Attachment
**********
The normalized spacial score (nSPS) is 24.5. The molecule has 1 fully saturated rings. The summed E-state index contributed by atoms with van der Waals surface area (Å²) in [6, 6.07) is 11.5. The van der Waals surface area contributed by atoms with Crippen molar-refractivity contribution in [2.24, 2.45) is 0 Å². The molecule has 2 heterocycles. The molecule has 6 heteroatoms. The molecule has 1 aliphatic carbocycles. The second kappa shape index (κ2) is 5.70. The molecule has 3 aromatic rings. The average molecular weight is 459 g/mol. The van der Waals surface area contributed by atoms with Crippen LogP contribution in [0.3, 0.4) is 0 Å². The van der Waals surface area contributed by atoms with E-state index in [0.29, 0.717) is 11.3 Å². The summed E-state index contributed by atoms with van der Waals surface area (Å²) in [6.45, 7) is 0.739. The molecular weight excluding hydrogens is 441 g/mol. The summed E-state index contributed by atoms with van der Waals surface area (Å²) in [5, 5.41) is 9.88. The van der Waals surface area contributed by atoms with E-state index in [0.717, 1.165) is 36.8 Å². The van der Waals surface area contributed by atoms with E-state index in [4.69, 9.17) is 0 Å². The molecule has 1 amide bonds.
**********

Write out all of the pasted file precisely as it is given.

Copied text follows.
The normalized spacial score (nSPS) is 24.5. The molecule has 1 fully saturated rings. The summed E-state index contributed by atoms with van der Waals surface area (Å²) in [6, 6.07) is 11.5. The van der Waals surface area contributed by atoms with Crippen molar-refractivity contribution in [2.24, 2.45) is 0 Å². The molecule has 2 heterocycles. The molecule has 6 heteroatoms. The molecule has 1 aliphatic carbocycles. The second kappa shape index (κ2) is 5.70. The molecule has 3 aromatic rings. The average molecular weight is 459 g/mol. The van der Waals surface area contributed by atoms with Crippen LogP contribution in [0.3, 0.4) is 0 Å². The van der Waals surface area contributed by atoms with E-state index in [0.29, 0.717) is 11.3 Å². The summed E-state index contributed by atoms with van der Waals surface area (Å²) in [6.45, 7) is 0.739. The molecular weight excluding hydrogens is 441 g/mol. The summed E-state index contributed by atoms with van der Waals surface area (Å²) in [5, 5.41) is 9.88. The van der Waals surface area contributed by atoms with E-state index in [0.717, 1.165) is 36.8 Å². The van der Waals surface area contributed by atoms with E-state index in [4.69, 9.17) is 0 Å². The molecule has 1 amide bonds.